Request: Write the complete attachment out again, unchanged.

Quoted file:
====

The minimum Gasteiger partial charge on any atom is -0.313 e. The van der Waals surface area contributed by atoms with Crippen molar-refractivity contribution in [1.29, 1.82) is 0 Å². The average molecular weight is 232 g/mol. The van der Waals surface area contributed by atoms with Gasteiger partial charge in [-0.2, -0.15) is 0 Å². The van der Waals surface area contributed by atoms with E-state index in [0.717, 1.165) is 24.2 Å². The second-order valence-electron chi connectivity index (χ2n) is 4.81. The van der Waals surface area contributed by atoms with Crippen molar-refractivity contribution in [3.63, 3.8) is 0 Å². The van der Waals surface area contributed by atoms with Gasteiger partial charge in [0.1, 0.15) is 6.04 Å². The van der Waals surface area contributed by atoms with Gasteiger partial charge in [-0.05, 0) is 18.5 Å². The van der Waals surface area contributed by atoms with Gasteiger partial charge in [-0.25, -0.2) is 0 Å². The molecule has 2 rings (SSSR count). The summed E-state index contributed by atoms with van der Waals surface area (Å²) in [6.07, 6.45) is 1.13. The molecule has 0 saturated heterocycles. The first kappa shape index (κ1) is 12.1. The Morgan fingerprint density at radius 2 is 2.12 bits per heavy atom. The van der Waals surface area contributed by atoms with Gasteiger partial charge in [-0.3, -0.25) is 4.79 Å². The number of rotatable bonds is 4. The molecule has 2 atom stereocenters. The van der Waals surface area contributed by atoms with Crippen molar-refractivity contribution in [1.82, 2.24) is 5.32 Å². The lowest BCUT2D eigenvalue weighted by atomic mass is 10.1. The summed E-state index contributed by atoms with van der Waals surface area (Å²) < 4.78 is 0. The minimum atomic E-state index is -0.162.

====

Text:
The minimum Gasteiger partial charge on any atom is -0.313 e. The van der Waals surface area contributed by atoms with Crippen molar-refractivity contribution in [1.29, 1.82) is 0 Å². The average molecular weight is 232 g/mol. The van der Waals surface area contributed by atoms with Gasteiger partial charge in [-0.2, -0.15) is 0 Å². The van der Waals surface area contributed by atoms with E-state index in [0.717, 1.165) is 24.2 Å². The second-order valence-electron chi connectivity index (χ2n) is 4.81. The van der Waals surface area contributed by atoms with Crippen molar-refractivity contribution in [3.63, 3.8) is 0 Å². The van der Waals surface area contributed by atoms with Gasteiger partial charge in [0.1, 0.15) is 6.04 Å². The van der Waals surface area contributed by atoms with Gasteiger partial charge in [-0.05, 0) is 18.5 Å². The van der Waals surface area contributed by atoms with Gasteiger partial charge in [-0.25, -0.2) is 0 Å². The molecule has 2 rings (SSSR count). The summed E-state index contributed by atoms with van der Waals surface area (Å²) in [6.07, 6.45) is 1.13. The molecule has 0 saturated heterocycles. The first kappa shape index (κ1) is 12.1. The Morgan fingerprint density at radius 2 is 2.12 bits per heavy atom. The van der Waals surface area contributed by atoms with Gasteiger partial charge in [-0.3, -0.25) is 4.79 Å². The number of rotatable bonds is 4. The molecule has 2 atom stereocenters. The van der Waals surface area contributed by atoms with Crippen molar-refractivity contribution in [1.82, 2.24) is 5.32 Å². The lowest BCUT2D eigenvalue weighted by atomic mass is 10.1. The summed E-state index contributed by atoms with van der Waals surface area (Å²) < 4.78 is 0. The minimum atomic E-state index is -0.162.